"These maps were very expensive to produce," explains Barber, "and whoever was responsible for selecting the features that would be shown on the map would make sure these reflected well on them, whether in terms of prestige for a private individual, or power for a ruler." In this sense, all map-making is an ideological process, one of selecting and omitting, highlighting or hiding away. De'Barbari made the modest-sized city-state as large as the technology of his day would permit, and showed its glories in fabulous and intricate detail.

But maps were intended to impress not just through proclaiming the possession of territories. The maps themselves are works of art, many of them masterpieces of technique that demanded the skills of the calligrapher, draughtsman and engraver. These objects were given as gifts, used to bribe princes and kings, displayed as treasures and used as devotional items. One of the centrepieces of the exhibition is a new, digitally cleaned restoration of the Hereford Mappa Mundi, carried out by the Folio Society. The original is too fragile to be moved, and 700 years have left its surface darkened and cracked. The Folio version shows the map in something like its original brilliance, and the result is a breathtakingly detailed and beautifully strange vision of the medieval Christian world that, as was usual circa 1300, presents the East at the top.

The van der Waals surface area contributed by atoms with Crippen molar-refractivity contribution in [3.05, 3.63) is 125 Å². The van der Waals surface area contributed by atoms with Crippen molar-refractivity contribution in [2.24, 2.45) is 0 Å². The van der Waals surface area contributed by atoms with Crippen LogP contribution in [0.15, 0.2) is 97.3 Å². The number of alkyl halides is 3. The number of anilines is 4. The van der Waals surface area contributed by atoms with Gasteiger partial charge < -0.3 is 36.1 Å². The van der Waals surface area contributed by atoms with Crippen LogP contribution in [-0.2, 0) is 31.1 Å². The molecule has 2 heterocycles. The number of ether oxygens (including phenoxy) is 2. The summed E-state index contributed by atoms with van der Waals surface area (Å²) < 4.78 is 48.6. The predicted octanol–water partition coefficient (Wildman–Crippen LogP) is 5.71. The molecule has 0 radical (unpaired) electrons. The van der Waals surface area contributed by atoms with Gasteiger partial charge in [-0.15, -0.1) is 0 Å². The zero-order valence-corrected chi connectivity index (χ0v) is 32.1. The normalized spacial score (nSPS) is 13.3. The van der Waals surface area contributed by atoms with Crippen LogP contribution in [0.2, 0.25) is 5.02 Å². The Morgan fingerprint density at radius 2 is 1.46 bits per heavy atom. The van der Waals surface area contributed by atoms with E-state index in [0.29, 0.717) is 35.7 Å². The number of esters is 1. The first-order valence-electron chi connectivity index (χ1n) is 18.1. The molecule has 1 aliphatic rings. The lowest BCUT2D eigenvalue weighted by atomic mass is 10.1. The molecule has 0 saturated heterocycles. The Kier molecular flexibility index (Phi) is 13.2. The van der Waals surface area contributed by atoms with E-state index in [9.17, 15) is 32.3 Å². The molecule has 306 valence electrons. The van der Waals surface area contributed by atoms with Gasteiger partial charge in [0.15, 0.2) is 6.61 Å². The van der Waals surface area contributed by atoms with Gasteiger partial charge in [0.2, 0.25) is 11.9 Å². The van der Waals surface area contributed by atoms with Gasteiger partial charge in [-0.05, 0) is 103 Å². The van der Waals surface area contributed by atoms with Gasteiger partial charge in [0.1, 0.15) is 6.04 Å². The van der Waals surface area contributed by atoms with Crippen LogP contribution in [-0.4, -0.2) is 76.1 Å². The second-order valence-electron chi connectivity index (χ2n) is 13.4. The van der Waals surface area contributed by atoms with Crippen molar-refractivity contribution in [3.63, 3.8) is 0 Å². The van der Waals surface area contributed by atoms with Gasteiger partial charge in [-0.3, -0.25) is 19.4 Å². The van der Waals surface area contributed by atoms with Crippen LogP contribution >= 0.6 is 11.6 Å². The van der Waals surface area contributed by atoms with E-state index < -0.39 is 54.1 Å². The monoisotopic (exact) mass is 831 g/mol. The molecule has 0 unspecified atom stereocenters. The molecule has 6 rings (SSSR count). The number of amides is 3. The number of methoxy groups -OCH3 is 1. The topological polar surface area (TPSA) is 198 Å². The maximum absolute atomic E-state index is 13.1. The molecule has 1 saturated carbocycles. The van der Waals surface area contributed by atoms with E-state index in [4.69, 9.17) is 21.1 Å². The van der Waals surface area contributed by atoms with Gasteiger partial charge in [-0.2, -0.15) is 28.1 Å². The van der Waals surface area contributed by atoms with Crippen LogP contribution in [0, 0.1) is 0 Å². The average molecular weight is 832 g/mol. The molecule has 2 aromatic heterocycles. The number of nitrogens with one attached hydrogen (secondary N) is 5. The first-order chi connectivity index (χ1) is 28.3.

"This is the etymology of the word 'orientation'," says Barber. "In almost all civilisations there is a collective ancestral memory of something significant happening in the Iraq region very early on, and, in fact, as you travel further east, many Islamic cultures orient their maps westward, facing back toward the Holy Land." At the centre of the Mappa Mundi stands Jerusalem, and the three known continents of Africa, Europe and Asia radiate out from it until they fill the globe, hemmed in by ocean.

To modern eyes, medieval maps may seem strange and fanciful, but as Barber points out, no map is an accurate picture: "No map can be a 1:1 representation of a place, and so one must always select what goes into it. Electronic maps are complete works of fiction, and just as ideological. The Swiss government even appealed to Google Earth to show their country in a nicer shade of green, in order to attract tourists."

Rather than being true representations of the world, maps tell stories - personal, political, national, religious. Perhaps the ultimate example of this is the artist Stephen Walter's 2008 work The Island, which satirically portrays London as a self-obsessed island surrounded by strange seas - the oceans of Surrey, Kent and Essex. Every inch of the enormous and detailed map is covered with anecdotes, comments and memories. Islington is "gentrified" while neighbouring Holloway is playfully labelled "ungentrifiable".

This is map as memoir, parody and guidebook - cafés, bars and museums all show up, together with comments and hazy memories. As always, when faced with a map, the viewer seeks out the familiar: the place you live, where you've been, the routes you've taken, and what lies just beyond them.